Washington CPA wins

Problem Solver Wins Tech Award

C harles Hoffmans goal is to help himself and other CPAs spend less time doing bookkeeping work and more time on actual analysis. A manager at Knight, Vale & Gregory in Tacoma, Washington, Hoffman is the first recipient of the American Institute of CPAs Innovative User of Technology Award, sponsored by Great Plains Software. KVG nominated Hoffman for the work he did building the internal information systems for the firm. According to the firm, with a combination of his business and accounting skills, his creativity and some off-the-shelf programs (such as Microsoft Office and BackOffice), he wove together an accounting and business information systems infrastructure. This allows KVG to solve business problems in new ways, improving the quality of service and reducing costs. KVG builds similar systems for its clients.

With Hoffman, technology and accounting are seamless fields—it isnt always obvious where one ends and the other begins. For example, Hoffmans firm has a client that needed to add a number of items, such as depreciation, to its general ledger. The client started doing this manually. Using both his CPA and information technology skills, Hoffman wrote simple database applications that automated the process, saving the client from entering 4,000 transactions each month.

Next, he worked with a spreadsheet this client had created to calculate each salespersons commission. The client had an unusually complicated commissions formula, and the procedure it had set up to calculate it took 45 days and still did not work satisfactorily. Hoffmans database solution reduced the procedure to four hours. "I could solve the clients problem because, as a CPA, I knew what it was trying to accomplish."

Taking responsibility for education
Early in his career, Hoffman was hired by a produce distributor having trouble with its accounting system. Hoffman taught himself how to use a database and then created, at the companys request, a "nice-looking" invoice. This led to an inventory system. He added sales information next, creating an opportunity for sales analysis. When he reached the limits of self-education, he took a class. Although he was already comfortable with Excel, "a class I took at Microsoft just blew me away with all the things you could do that I didnt know about." He said that CPAs who dont take classes to keep up with technology risk being left behind.

Hoffman is a firm believer in the adage, "If all you have in your toolbox is a hammer, everything is a nail." That is, people tend to use just the technology tool they know about to solve every problem, whether its the best solution or not. So he learned about databases, HTML programming (used in creating his firms Web site), the Internet, Visual Basic for Applications, spreadsheets and word processors, so hed have a hammer for nails, a screwdriver for screws and a wrench for bolts. Hoffman describes himself as a generalist but recognizes the need to specialize: Even when he knows the right tool, he also knows when to bring in additional consultants who may have more in-depth knowledge in a certain area.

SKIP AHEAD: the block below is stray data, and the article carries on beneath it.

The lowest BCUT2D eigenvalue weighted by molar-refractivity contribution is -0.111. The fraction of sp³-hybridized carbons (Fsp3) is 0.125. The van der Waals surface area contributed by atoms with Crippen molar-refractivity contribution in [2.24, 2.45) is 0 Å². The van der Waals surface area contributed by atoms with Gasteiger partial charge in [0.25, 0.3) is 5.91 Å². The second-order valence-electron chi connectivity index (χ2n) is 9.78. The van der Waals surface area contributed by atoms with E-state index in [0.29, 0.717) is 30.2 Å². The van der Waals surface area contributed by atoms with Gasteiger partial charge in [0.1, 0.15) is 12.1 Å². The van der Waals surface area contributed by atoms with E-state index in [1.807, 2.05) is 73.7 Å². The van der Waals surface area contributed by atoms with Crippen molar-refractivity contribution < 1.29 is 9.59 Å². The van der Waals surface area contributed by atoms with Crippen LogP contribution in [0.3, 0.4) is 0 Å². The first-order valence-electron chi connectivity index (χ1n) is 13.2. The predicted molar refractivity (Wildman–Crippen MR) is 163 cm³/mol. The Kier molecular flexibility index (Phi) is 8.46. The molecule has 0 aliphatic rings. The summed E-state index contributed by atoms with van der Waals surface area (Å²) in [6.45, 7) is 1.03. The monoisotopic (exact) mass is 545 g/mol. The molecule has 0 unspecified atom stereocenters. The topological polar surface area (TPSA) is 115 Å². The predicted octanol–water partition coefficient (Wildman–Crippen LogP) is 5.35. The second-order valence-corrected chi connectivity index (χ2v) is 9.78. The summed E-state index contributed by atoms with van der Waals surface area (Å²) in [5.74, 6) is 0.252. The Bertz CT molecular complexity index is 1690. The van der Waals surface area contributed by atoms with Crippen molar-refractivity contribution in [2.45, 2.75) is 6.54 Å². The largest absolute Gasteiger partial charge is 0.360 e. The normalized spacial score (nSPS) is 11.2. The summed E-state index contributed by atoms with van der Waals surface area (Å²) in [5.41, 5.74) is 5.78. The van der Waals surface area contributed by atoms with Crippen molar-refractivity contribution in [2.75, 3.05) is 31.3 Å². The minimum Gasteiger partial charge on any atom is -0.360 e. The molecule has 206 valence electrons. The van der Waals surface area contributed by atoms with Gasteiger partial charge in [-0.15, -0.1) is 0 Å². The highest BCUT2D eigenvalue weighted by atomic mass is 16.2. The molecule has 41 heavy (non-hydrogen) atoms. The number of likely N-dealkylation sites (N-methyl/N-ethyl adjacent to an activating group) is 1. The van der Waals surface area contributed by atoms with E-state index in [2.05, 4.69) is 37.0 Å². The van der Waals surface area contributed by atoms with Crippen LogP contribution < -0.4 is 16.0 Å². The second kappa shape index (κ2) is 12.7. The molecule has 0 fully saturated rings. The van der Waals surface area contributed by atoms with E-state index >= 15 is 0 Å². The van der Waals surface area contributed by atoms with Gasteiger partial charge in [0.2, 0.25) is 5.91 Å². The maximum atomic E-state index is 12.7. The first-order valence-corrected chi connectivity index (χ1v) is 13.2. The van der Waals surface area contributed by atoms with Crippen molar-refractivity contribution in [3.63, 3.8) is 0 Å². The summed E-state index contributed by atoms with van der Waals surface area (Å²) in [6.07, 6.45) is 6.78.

For more information on Knight, Vale & Gregorys technology practice, visit its Web site, http://kvg.com/ . At the site, visitors can download a white paper written by Hoffman titled "A Vision Statement: What Accounting Systems Will Become."

Looking ahead
Hoffman thinks CPAs should be leaders and make things happen. For example, he wants to see IT standards. "Take an invoice or a purchase order. If there was one standard for the way each one of these is designed and laid out, it would be easy for each system to talk with any other system. The technology is available—we just have to agree on the standards." He said an organization such as the AICPA should take the lead, because no one business is large enough to establish standards.

In general, Hoffman advised CPAs to be ready for accounting systems that will be more expensive up front but will end up saving money: "The robots so common on assembly lines were expensive to build and expensive to program, but in the end they were more efficient."

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